Historical Novelist Kip Wilson On History As Inspiration

Inspiration is a funny thing. It can come to us like a lightning bolt, through the lyrics of a song, or in the fog of a dream. Ask any writer where their stories come from and you’ll get a myriad of answers, and in that vein I created the WHAT (What the Hell Are you Thinking?) interview. Always including in the WHAT is one random question to really dig down into the interviewees mind, and probably supply some illumination into my own as well.

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Today's guest for the WHAT is Kip Wilson author of White Rose, is a historical about anti-Nazi political activist Sophie Scholl. Kip holds a Ph.D. in German Literature, is the poetry editor at YARN (Young Adult Review Network).

Ideas for our books can come from just about anywhere, and sometimes even we can’t pinpoint exactly how or why. Did you have a specific origin point for your book?

I actually had two specific origin points for this book. The first came when I first heard about the White Rose resistance group in high school German class. I was inspired by the group’s bravery and determined to learn more about its members. I wasn’t a writer yet at the time, but I remained interested in Sophie Scholl and the group for years, ordering new books about them as they were published and even taking a trip to Munich and Ulm, Germany to find out more. I first tried to write the book as nonfiction, but it just wasn’t working, and I set the project aside. Only years later did I hit the second origin point. During a chat with two verse novelists, I figured out that writing the story in verse might be the very thing it needed. I got to work on it the very next day.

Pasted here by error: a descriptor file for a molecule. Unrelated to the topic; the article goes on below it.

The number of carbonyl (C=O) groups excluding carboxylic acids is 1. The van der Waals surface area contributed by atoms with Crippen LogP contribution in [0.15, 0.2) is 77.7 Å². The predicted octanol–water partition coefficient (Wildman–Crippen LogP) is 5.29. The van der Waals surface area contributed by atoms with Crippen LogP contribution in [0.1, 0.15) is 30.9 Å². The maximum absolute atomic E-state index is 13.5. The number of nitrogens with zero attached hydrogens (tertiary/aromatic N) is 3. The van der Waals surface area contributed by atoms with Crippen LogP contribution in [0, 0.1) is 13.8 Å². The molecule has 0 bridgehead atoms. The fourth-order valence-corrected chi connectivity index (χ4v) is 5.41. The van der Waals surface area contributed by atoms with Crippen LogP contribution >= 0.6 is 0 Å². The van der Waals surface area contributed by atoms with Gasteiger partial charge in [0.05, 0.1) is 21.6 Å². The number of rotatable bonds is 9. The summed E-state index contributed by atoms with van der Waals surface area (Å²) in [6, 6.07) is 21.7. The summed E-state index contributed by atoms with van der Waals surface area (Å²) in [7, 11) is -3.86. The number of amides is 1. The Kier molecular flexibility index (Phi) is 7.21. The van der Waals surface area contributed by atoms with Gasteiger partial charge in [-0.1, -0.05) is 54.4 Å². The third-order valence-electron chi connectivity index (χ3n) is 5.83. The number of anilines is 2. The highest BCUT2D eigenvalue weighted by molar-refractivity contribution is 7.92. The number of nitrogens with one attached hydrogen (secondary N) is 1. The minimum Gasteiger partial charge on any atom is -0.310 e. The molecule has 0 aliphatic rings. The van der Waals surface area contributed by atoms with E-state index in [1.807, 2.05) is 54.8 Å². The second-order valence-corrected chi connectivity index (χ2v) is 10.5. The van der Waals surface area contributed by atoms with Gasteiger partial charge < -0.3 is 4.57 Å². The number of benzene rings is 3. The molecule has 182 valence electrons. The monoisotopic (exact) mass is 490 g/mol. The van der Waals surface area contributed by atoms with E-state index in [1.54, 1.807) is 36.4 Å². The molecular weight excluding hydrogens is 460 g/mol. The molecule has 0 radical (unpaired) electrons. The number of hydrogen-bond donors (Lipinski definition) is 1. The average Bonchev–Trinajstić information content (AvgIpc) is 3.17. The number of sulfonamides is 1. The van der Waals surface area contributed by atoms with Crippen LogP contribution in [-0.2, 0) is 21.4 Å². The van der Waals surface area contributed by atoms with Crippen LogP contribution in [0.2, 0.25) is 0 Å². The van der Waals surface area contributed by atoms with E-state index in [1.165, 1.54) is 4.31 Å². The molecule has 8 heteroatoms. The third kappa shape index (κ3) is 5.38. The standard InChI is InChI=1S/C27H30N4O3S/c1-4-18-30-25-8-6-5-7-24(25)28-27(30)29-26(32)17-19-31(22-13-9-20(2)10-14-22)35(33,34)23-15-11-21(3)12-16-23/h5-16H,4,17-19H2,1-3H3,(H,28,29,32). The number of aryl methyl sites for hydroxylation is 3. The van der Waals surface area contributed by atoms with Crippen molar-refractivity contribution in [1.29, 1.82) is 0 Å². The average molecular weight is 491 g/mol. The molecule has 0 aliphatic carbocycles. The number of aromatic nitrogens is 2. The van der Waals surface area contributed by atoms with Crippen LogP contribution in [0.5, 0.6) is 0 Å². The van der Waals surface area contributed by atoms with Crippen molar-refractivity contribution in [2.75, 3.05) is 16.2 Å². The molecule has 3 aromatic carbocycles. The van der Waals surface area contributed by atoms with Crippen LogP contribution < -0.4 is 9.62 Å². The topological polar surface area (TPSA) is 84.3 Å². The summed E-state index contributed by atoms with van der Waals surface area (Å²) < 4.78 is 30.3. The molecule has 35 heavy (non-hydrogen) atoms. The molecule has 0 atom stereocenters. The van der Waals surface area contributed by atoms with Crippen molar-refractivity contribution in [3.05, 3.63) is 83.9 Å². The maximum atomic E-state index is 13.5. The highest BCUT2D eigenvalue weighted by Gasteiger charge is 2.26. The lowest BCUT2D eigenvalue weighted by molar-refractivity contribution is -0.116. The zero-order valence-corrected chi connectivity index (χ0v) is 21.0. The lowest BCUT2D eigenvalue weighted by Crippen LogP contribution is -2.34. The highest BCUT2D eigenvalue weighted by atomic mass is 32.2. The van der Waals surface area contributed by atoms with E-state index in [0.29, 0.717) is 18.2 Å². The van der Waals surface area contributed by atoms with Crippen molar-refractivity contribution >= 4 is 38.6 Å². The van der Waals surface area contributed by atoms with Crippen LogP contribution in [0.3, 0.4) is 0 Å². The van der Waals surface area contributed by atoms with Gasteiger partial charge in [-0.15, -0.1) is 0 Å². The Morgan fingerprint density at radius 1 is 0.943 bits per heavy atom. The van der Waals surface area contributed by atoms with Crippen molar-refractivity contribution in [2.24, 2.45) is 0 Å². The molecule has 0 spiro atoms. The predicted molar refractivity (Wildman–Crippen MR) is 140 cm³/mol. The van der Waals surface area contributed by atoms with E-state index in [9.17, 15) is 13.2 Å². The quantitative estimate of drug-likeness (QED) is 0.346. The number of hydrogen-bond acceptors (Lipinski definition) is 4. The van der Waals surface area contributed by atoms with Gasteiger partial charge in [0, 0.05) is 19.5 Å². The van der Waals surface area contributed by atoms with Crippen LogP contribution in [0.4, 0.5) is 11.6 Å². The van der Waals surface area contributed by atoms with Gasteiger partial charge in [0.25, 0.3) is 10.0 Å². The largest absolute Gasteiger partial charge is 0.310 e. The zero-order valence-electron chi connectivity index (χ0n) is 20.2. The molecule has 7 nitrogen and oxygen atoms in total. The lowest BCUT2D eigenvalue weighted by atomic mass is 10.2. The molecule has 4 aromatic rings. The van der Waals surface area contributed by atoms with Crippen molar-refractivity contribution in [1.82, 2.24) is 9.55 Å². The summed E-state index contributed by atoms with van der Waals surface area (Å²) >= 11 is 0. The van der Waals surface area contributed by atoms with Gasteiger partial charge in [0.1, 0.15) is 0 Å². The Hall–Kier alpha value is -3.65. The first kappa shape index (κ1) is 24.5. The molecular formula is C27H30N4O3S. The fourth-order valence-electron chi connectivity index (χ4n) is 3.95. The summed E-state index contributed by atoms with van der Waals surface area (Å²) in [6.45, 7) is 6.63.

Once the original concept existed, how did you build a plot around it?

I kept as close as possible to the known historical facts about the group, so the plot was already there, with plenty of conflict, twists, and stakes built in. The challenge was more about deciding which facts, which details to include and how exactly to present the story.

I do work best alone with only the sounds of nature outside my window, so I get my best work done at #5amwritersclub..png

Have you ever had the plot firmly in place, only to find it changing as the story moved from your mind to paper?

In the case of White Rose, the plot was predetermined by the history, but the way I presented the timeline of events changed during revision. I originally told the story in reverse order, but through revision I settled on a version with two timelines, one close to the original ending and one starting years before that.

Do story ideas come to you often, or is fresh material hard to come by?

Ideas come all the time, but unfortunately an idea isn’t enough to decide for me to decide if the story has mettle. I have to spend some time with the idea, do some research, get to know the characters, and above all, dive in to that time and setting to see if it’s something I simply must explore.

How do you choose which story to write next, if you’ve got more than one percolating?

It is hard to choose! Because I write historical fiction, a lot of the work (and the fun!) is in the research, so I’m often doing background research on one project while drafting another or doing some fact-checking on one while revising another. But if I’m passionate about the time period and setting, I’ll definitely at least place it on my back burner for someday.

I have many cats (seriously, check my Instagram feed) and I usually have at least one or two snuggling with me when I write. Do you have a writing buddy, or do you find it distracting?

I have ten-year-old twins, and they both love to read and write, so sometimes we do those things together. We all share one computer, so I sometimes end up in my notebook instead of at the keyboard when they’re around. Still, I do work best alone with only the sounds of nature outside my window, so I get my best work done at #5amwritersclub.

Courtney Brandt On Always Being Alert for Inspiration